German political foundations lead a curious double life. On the one hand they consider themselves independent, yet they are aware of their fraternal bonds with the party who initially brought them into being, and now they exist “close to the party” which basically means nothing else but unconditional loyalty to the party. There is nothing wrong with that. Political entities need agencies to be effective in all areas where politics are spreading, that is, everywhere. It is therefore not surprising that those foundations would never think of organising an event or debating a topic that substantially contradicts the hegemonic direction of their party; their room for manoeuvre is limited and constrained by the intent and reason of the party in a pre-existing implicit agreement. Structurally nothing can change that and ultimately it does not need to.

Nevertheless, it is interesting what names the political foundations use to decorate themselves with. For comprehensible reasons the most important foundations have appropriated the names of historical, cultural and political personalities and heroes who embody the ethos and charter of values of these foundations (and their party). But the name says it all and is therefore also in part its intellectual and political programme. Thus it seems appropriate that the Christian Democratic Union (CDU) chose Konrad Adenauer and the Liberal Democratic Party (FDP) Friedrich Naumann as patrons for their foundations. Whether Friedrich Ebert would have found himself in agreement with the now deeply unsocial Social Democratic Party (SPD) is anyone’s guess. And Heinrich Böll too would hardly have been happy with the actions of the Green Party since they became part of the SPD/Green coalition government, considering with whom he showed solidarity during his life. But it appears downright insidiousness when the foundation of “The Left” thinks it can still carry the name Rosa Luxemburg.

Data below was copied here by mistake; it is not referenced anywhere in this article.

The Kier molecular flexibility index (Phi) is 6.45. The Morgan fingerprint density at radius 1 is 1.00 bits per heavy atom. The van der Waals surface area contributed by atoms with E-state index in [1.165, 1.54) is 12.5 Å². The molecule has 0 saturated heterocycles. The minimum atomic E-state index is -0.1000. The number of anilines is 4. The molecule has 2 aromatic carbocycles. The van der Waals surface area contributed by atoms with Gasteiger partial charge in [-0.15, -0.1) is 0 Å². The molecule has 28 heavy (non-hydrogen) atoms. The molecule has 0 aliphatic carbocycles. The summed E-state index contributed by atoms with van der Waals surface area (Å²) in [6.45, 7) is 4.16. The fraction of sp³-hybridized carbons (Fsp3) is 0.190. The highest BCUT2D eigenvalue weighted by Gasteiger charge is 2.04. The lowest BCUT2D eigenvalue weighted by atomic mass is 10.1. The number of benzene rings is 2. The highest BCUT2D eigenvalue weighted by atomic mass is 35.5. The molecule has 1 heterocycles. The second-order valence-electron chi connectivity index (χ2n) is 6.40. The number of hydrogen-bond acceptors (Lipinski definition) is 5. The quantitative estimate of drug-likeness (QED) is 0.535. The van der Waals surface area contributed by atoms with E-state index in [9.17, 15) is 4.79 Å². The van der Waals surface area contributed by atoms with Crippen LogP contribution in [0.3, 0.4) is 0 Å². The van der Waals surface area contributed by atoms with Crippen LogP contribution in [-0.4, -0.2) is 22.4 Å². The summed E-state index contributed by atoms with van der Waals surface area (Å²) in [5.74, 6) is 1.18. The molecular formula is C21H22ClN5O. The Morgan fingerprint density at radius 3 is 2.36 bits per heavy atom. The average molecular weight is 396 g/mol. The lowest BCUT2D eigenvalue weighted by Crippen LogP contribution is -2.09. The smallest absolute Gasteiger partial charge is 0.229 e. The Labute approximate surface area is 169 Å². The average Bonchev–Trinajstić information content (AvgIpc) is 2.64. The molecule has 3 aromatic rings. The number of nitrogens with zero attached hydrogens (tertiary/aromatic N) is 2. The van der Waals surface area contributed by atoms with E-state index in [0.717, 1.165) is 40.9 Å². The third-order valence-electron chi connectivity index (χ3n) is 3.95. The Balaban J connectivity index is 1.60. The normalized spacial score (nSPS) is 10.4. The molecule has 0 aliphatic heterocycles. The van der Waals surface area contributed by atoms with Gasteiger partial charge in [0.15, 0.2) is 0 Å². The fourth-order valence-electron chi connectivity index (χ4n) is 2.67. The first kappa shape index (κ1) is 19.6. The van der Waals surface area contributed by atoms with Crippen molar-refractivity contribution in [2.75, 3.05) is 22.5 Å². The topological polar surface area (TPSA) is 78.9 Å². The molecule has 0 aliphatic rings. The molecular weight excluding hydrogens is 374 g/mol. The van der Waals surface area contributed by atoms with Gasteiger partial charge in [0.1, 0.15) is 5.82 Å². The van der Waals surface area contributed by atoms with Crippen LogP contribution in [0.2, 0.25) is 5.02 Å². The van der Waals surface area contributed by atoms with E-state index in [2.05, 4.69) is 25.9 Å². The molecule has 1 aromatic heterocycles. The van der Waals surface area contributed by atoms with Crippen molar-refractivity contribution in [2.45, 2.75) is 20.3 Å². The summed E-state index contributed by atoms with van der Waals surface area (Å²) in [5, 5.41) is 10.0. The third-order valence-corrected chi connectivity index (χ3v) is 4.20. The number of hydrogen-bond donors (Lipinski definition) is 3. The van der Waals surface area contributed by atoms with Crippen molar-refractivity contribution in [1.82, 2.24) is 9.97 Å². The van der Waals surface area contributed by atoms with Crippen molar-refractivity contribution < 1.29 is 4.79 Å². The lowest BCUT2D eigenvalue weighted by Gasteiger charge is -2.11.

Rosa Lux, Heinrich Böll and Norman Finkelstein

Cartoon by Ben Heine, Tlaxcala


Strong Stuff

Rosa Luxemburg’s name stands (at least in the sphere of a genuine left ethos and moral) for something that cannot be done away with just like that by the “necessities” of realpolitik. Rosa Luxemburg’s life, achievements and death symbolise unwavering humanism, rigorous resistance against the cheering on of wars and aggression, absolute insistence on the adherence of Marx’s postulates of emancipation, consistent fight against enslavement of spirit and conscience and an endless capacity for compassion, a natural readiness to perceive the pain and suffering of human beings and animals. Being a member of an institution that carries Rosa Luxemburg’s name does not mean wanting to be like her, but what it does mean is showing a modicum of regard to that which would become a guiding idea and point of orientation by the use of her name; indeed, this means being able and ready to expose ordinary thinking and fossilised consensus if this is required, even if it does not necessarily appear to be expedient.

Regardless of what Norman Finkelstein wanted to speak about in Germany last month [February 2010], it was clear from the beginning that his statements would be hotly debated, even before their actual content was made available for scrutiny. That is how it is when someone well known and provocative says something unpleasant which has already been registered in preconsciousness but which the self refuses to admit. Norman Finkelstein is not a dark horse: he has reported on the “Holocaust industry”, of “anti-Semitism as a political weapon”. That’s a bit much for sensitive German souls who neither want their honestly meant “redress” discredited, nor their fetish “Israel”, chosen as the dumping ground for their guilt-laden sensitivities, dissected. In terms of psychological economy it is more opportune, but above all it is ideologically more worthwhile to apostrophise Finkelstein from the outset as (Jewish) “anti-Semite” and “revisionist historian”, which then makes the required debate about his statements superfluous. The carefree presumptuousness with which non-Jewish Germans defame Jews as “anti-Semites” when they throw doubt on their own shaky identity derived from “Jews” and “Israel” is curious indeed.